China’s auto industry steps up export drive


SAIC (MG) is among Chinese OEMs targeting Europe’s market

China’s automotive industry has stepped up its efforts to expand into global markets, with many local vehicle manufacturers having doubled their overseas sales this year even as the domestic Chinese market continues to stagnate.

The Chinese vehicle market’s explosive two decade-long growth has come to a halt after peaking at over 28 million in 2018, having expanded from little over two million units before the country became a member of the World Trade Organisation in 2001.

Vehicle sales in the country fell by over 8% in 2019, according to data released by the China Association of Automobile Manufacturers (CAAM) – even before the market was affected by the COVID-19 pandemic, followed by a more moderate decline in 2020. This year, vehicle sales are expected to be slightly higher – mainly reflecting rebounding sales in the first half of the year.

The global shortage of semiconductors has had a significant impact on vehicle output in the country this year, but demand has also softened in recent months due to falling consumer confidence. No doubt, the market will resume its long-term expansion when conditions improve.

Chinese vehicle manufacturers are increasing their presence in a growing number of overseas markets, with the latest CAAM data showing the country exported a total of 1.6 million vehicles in the first ten months of 2021 – including 231,000 units in October alone. This compares with 995,000 exports in the whole of 2020, with volumes set top more than double to over two million units this year.

Chinese automakers are not only expanding into developing regions such as Asia, Africa and South America, where they are already providing increasingly tough competition to established players in traditional internal combustion engine (ICE) segments, including Japanese and South Korean automakers. They have also stepped up their efforts to expand in developed markets, particularly in Europe, targeting also the fast-growing electric vehicle (EV) segment which is becoming a key strength among Chineseautomakers.

Xpeng expects to sell half of its domestic output overseas, with Europe expected to account for a significant proportion of this.

Chinese startups such as Nio and Xpeng are investing heavily to expand their sales networks in Europe’s Nordic countries, including Norway, Sweden, Denmark and the Netherlands, where strong EV demand is being driven by generous government subsidies. Here they are challenging traditional European brands which have been slow at implementing their own EV strategies. Earlier this month Xpeng said it expects to sell half of its domestic output overseas, with Europe expected to account for a significant proportion of this.

The country’s largest vehicle exporter, state-owned SAIC Motor, said its overseas sales more than doubled to 265,000 vehicles in the first half of 2021, including 166,000 units sold under its MG and Maxus brands. SAIC Motor is also China’s largest vehicle manufacturer, with major joint ventures with Volkswagen and General Motors.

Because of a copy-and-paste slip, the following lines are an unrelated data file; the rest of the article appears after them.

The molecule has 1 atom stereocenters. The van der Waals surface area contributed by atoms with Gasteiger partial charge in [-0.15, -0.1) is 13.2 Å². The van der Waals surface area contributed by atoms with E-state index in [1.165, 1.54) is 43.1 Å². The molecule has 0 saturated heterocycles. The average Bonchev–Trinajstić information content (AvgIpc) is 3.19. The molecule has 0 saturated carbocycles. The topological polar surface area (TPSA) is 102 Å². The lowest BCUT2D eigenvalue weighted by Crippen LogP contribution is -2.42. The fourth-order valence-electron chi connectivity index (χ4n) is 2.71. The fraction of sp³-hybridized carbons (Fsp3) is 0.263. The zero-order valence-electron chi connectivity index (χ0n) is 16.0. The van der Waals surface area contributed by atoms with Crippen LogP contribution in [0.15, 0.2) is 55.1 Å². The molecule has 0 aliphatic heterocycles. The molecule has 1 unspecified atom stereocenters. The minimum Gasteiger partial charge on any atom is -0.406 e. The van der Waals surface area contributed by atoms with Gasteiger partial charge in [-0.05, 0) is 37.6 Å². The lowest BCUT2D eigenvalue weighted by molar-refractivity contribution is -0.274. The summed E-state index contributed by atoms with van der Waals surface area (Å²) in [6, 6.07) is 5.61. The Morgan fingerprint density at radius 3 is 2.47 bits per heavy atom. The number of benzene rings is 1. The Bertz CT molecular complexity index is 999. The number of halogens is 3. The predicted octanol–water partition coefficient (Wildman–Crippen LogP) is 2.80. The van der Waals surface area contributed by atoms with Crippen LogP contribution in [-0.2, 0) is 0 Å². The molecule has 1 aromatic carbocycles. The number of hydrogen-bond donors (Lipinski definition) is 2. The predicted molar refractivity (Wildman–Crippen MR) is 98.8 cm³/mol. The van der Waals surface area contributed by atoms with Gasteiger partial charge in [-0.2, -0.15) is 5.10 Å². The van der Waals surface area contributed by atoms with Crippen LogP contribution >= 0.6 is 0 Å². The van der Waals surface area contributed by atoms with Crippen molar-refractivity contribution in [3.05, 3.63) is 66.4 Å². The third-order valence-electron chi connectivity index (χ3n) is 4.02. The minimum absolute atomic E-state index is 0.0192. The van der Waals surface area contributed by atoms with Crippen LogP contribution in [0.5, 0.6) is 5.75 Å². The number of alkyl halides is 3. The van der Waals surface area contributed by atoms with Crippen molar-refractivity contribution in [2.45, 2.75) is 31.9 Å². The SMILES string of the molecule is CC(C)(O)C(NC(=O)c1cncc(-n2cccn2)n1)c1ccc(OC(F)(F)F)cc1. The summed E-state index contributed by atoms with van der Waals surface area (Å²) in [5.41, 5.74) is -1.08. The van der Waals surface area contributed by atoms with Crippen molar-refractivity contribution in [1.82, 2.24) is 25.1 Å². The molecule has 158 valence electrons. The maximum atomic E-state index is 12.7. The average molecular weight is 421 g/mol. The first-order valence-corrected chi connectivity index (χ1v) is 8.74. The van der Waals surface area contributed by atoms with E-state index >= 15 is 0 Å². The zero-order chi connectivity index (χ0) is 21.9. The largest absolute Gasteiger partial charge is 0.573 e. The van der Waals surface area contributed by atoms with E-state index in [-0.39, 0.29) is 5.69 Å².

The company said it is targeting 550,000 overseas sales this year, targeting all major regions around the world. It recently announced the launch of new international shipping routes to Southeast Asia, Mexico, western South America and Europe to support further growth, while its SAIC-GM-Wuling joint venture is stepping up the global roll-out of its popular mini-EVs.

Chery Group has announced it had sold almost 213,000 vehicles overseas in the first 10 months this year. The company has a presence in over 80 countries and regions worldwide, along with ten overseas factories. Brazil is a key market for Chery, with sales surging by 120% to almost 28,000 in the first nine months of 2021, while the company also plans to establish an EV hub in Thailand to supply South-east Asian markets.

Tesla has become a major vehicle exporter from China, with total exports of 142,000 units in the first ten months of the year. Local sales accounted for a further 218,000 units in the ten-month period. The launch of a new EV plant in Germany at the end of 2021 will no doubt affect exports volumes from China from next year, however.

Geely Group has a controlling stake in Sweden’s Volvo Cars and a significant stake in Malaysia’s Proton, and a stake in Daimler AG. The company exported a total of 96,800 vehicles in the first ten months of the year, just under 10% of its 1,033,395 global sales.

Chinese automotive brands have become more readily accepted in markets around the world in recent years following significant efforts to climb the quality ladder over the last two decades through substantial in-house R&D investment and partnerships with overseas suppliers. The country is now seen as taking the lead in the development and introduction of new automotive technologies, including smart connected EVs and autonomous driving.

CAAM said it expects vehicle exports to continue to grow strongly in the coming years, with Chinese brands challenging established brands in global markets over the next decade. Growing demand for EVs will help Chinese automakers grow their presence in established markets. Improved product quality, competitive pricing and the early roll-out of EVs will help them challenge Japanese, South Korean and other established brands in developing markets.



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